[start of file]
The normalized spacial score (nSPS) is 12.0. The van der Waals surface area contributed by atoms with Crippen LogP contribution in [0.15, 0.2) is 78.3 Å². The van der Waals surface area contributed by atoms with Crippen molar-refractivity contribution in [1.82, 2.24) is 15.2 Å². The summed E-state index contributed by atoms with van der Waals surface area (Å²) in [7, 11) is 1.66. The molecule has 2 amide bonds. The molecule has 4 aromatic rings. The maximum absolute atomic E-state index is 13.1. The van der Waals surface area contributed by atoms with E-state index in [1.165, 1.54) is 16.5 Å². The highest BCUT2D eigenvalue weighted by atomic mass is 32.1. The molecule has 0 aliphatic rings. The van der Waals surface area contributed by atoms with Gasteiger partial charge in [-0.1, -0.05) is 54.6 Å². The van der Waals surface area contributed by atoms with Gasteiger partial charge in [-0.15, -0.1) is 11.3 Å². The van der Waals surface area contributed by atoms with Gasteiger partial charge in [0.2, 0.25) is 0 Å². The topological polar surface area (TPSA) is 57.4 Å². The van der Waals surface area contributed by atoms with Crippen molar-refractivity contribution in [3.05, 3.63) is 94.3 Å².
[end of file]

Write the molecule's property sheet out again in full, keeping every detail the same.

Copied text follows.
The normalized spacial score (nSPS) is 12.0. The van der Waals surface area contributed by atoms with Crippen LogP contribution in [0.15, 0.2) is 78.3 Å². The van der Waals surface area contributed by atoms with Crippen molar-refractivity contribution in [1.82, 2.24) is 15.2 Å². The summed E-state index contributed by atoms with van der Waals surface area (Å²) in [7, 11) is 1.66. The molecule has 2 amide bonds. The molecule has 4 aromatic rings. The maximum absolute atomic E-state index is 13.1. The van der Waals surface area contributed by atoms with E-state index in [1.165, 1.54) is 16.5 Å². The highest BCUT2D eigenvalue weighted by atomic mass is 32.1. The molecule has 0 aliphatic rings. The van der Waals surface area contributed by atoms with Gasteiger partial charge in [-0.1, -0.05) is 54.6 Å². The van der Waals surface area contributed by atoms with Gasteiger partial charge in [-0.15, -0.1) is 11.3 Å². The van der Waals surface area contributed by atoms with Gasteiger partial charge in [0.2, 0.25) is 0 Å². The topological polar surface area (TPSA) is 57.4 Å². The van der Waals surface area contributed by atoms with Crippen molar-refractivity contribution in [3.05, 3.63) is 94.3 Å².